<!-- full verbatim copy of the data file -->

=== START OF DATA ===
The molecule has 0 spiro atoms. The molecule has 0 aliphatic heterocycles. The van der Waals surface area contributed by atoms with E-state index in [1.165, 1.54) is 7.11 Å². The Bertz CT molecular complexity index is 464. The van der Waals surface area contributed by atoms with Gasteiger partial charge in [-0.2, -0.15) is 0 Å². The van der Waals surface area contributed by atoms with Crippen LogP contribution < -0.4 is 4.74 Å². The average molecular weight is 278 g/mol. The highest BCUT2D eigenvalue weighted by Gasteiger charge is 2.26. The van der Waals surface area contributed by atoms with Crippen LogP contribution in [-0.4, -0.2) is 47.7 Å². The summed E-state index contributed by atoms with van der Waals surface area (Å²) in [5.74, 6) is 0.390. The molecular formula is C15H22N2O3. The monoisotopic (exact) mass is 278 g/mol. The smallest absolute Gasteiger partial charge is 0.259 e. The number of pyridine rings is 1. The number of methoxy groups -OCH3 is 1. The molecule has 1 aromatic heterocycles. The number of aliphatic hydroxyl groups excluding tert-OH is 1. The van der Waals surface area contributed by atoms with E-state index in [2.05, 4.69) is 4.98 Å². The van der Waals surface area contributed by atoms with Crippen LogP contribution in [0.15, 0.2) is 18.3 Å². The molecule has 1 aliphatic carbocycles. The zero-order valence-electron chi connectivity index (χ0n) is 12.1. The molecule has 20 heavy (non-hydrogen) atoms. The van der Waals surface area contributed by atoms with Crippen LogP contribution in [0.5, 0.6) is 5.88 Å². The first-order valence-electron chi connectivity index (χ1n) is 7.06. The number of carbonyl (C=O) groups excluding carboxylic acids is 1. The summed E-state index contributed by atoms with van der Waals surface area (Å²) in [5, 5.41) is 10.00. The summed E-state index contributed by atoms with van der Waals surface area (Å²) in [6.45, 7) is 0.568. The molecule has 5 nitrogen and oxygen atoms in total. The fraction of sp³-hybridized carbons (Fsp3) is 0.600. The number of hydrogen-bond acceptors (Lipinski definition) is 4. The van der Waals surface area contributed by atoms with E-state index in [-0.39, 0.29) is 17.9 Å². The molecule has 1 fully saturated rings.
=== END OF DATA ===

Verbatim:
The molecule has 0 spiro atoms. The molecule has 0 aliphatic heterocycles. The van der Waals surface area contributed by atoms with E-state index in [1.165, 1.54) is 7.11 Å². The Bertz CT molecular complexity index is 464. The van der Waals surface area contributed by atoms with Gasteiger partial charge in [-0.2, -0.15) is 0 Å². The van der Waals surface area contributed by atoms with Crippen LogP contribution < -0.4 is 4.74 Å². The average molecular weight is 278 g/mol. The highest BCUT2D eigenvalue weighted by Gasteiger charge is 2.26. The van der Waals surface area contributed by atoms with Crippen LogP contribution in [-0.4, -0.2) is 47.7 Å². The summed E-state index contributed by atoms with van der Waals surface area (Å²) in [5.74, 6) is 0.390. The molecular formula is C15H22N2O3. The monoisotopic (exact) mass is 278 g/mol. The smallest absolute Gasteiger partial charge is 0.259 e. The number of pyridine rings is 1. The number of methoxy groups -OCH3 is 1. The molecule has 1 aromatic heterocycles. The number of aliphatic hydroxyl groups excluding tert-OH is 1. The van der Waals surface area contributed by atoms with E-state index in [2.05, 4.69) is 4.98 Å². The van der Waals surface area contributed by atoms with Crippen LogP contribution in [0.15, 0.2) is 18.3 Å². The molecule has 1 aliphatic carbocycles. The zero-order valence-electron chi connectivity index (χ0n) is 12.1. The molecule has 20 heavy (non-hydrogen) atoms. The van der Waals surface area contributed by atoms with Crippen LogP contribution in [0.5, 0.6) is 5.88 Å². The first-order valence-electron chi connectivity index (χ1n) is 7.06. The number of carbonyl (C=O) groups excluding carboxylic acids is 1. The summed E-state index contributed by atoms with van der Waals surface area (Å²) in [5, 5.41) is 10.00. The summed E-state index contributed by atoms with van der Waals surface area (Å²) in [6.45, 7) is 0.568. The molecule has 5 nitrogen and oxygen atoms in total. The fraction of sp³-hybridized carbons (Fsp3) is 0.600. The number of hydrogen-bond acceptors (Lipinski definition) is 4. The van der Waals surface area contributed by atoms with E-state index in [-0.39, 0.29) is 17.9 Å². The molecule has 1 fully saturated rings.